The plaintiff argues that if the corporation is the "licensee," no "benefit" of "value to the recipient" (see National Cable Television Assn. v. United States, 415 U.S. 336, 340-341 ) is received in return for the license fee of $5,000 paid for each of the three licenses. Prior to obtaining a license under c. 138, Section 18, for the premises in Mashpee, Whitehall Company held a storage permit under c. 138, Section 20, for the same premises. This permit authorized the company "to store alcoholic beverages" and "deliver such beverages from [the] place of storage . . . upon orders, which need not be in writing, received . . . at the premises covered by [the] . . . wholesaler's and importer's license and transmitted to the place of storage covered by the permit." G. L. c. 138, Section 20, as appearing in St. 1943, c. 542, Section 10. A license under Section 18 is a license "to sell for resale to other licensees . . . ." Thus, the value received in return for the $5,000 fee for the Section 18 license for the Cape Cod premises is the right to receive orders from customers directly at those premises, rather than only at the premises in Allston.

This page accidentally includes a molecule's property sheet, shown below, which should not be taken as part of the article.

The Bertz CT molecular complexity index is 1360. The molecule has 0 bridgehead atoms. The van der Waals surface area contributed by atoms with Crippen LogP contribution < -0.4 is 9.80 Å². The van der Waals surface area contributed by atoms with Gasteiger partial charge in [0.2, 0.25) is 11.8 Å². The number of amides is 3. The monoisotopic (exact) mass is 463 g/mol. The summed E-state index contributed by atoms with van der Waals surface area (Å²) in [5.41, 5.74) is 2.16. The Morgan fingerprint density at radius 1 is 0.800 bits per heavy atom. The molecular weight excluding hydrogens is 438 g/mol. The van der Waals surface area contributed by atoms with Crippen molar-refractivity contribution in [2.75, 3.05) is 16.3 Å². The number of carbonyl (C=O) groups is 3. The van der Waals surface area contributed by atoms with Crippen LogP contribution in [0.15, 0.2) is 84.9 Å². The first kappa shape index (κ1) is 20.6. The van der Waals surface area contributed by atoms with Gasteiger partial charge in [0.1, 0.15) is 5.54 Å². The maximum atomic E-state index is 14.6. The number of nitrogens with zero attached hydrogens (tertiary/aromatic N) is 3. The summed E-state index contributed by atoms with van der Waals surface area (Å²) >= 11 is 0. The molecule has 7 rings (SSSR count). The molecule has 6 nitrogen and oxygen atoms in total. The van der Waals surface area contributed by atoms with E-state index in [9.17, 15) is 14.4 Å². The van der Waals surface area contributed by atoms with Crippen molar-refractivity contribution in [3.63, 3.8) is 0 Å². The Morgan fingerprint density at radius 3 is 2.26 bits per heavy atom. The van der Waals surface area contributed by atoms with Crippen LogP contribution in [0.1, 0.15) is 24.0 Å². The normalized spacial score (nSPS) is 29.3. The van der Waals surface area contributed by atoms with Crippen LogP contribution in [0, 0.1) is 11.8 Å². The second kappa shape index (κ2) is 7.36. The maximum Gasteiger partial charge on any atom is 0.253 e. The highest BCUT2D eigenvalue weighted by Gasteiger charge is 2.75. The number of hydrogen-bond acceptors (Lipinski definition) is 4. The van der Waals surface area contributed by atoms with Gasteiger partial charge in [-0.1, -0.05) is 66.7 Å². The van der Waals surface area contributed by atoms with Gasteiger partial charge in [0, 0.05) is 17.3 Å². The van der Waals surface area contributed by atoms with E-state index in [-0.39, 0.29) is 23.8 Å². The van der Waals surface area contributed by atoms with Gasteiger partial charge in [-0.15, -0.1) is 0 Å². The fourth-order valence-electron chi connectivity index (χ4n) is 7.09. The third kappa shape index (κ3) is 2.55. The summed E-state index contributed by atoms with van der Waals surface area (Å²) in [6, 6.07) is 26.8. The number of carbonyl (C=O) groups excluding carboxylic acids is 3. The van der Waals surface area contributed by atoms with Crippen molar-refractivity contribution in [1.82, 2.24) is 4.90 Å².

The only other argument put forth by the plaintiff is that because the areas serviced by the Cape Cod division are "far more sparsely populated than metropolitan Boston" the cost of making deliveries is higher and "may well justify a discount for customer pick-ups that would make no economic sense for the Boston licensee"; therefore, the plaintiff argues, the discount proposed here [Note 3] would not be